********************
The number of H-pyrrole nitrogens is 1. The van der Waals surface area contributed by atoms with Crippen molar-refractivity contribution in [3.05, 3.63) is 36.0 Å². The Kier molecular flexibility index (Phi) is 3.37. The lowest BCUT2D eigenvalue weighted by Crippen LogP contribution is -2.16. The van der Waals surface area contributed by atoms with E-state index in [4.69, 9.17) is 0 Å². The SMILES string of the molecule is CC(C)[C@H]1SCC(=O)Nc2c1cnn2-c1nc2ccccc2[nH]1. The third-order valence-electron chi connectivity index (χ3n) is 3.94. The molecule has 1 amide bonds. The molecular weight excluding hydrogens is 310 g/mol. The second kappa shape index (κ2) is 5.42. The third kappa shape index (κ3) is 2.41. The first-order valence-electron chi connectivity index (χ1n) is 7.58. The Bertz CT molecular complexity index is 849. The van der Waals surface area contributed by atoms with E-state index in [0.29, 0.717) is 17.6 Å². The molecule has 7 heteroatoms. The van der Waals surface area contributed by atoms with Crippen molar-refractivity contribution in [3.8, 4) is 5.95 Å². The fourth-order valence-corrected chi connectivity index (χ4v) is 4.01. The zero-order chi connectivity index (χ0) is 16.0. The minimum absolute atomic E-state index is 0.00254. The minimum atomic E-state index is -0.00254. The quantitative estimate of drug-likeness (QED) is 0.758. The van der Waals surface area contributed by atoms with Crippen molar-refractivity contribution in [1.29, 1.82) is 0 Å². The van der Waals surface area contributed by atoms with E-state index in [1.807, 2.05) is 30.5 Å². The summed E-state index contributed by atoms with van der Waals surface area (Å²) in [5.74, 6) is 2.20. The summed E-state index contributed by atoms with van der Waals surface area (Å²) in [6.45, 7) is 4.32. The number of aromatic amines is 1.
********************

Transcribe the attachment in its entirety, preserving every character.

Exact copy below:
The number of H-pyrrole nitrogens is 1. The van der Waals surface area contributed by atoms with Crippen molar-refractivity contribution in [3.05, 3.63) is 36.0 Å². The Kier molecular flexibility index (Phi) is 3.37. The lowest BCUT2D eigenvalue weighted by Crippen LogP contribution is -2.16. The van der Waals surface area contributed by atoms with E-state index in [4.69, 9.17) is 0 Å². The SMILES string of the molecule is CC(C)[C@H]1SCC(=O)Nc2c1cnn2-c1nc2ccccc2[nH]1. The third-order valence-electron chi connectivity index (χ3n) is 3.94. The molecule has 1 amide bonds. The molecular weight excluding hydrogens is 310 g/mol. The second kappa shape index (κ2) is 5.42. The third kappa shape index (κ3) is 2.41. The first-order valence-electron chi connectivity index (χ1n) is 7.58. The Bertz CT molecular complexity index is 849. The van der Waals surface area contributed by atoms with E-state index in [0.29, 0.717) is 17.6 Å². The molecule has 7 heteroatoms. The van der Waals surface area contributed by atoms with Crippen molar-refractivity contribution in [3.8, 4) is 5.95 Å². The fourth-order valence-corrected chi connectivity index (χ4v) is 4.01. The zero-order chi connectivity index (χ0) is 16.0. The minimum absolute atomic E-state index is 0.00254. The minimum atomic E-state index is -0.00254. The quantitative estimate of drug-likeness (QED) is 0.758. The van der Waals surface area contributed by atoms with Crippen molar-refractivity contribution in [1.29, 1.82) is 0 Å². The van der Waals surface area contributed by atoms with E-state index in [1.807, 2.05) is 30.5 Å². The summed E-state index contributed by atoms with van der Waals surface area (Å²) in [5.74, 6) is 2.20. The summed E-state index contributed by atoms with van der Waals surface area (Å²) in [6.45, 7) is 4.32. The number of aromatic amines is 1.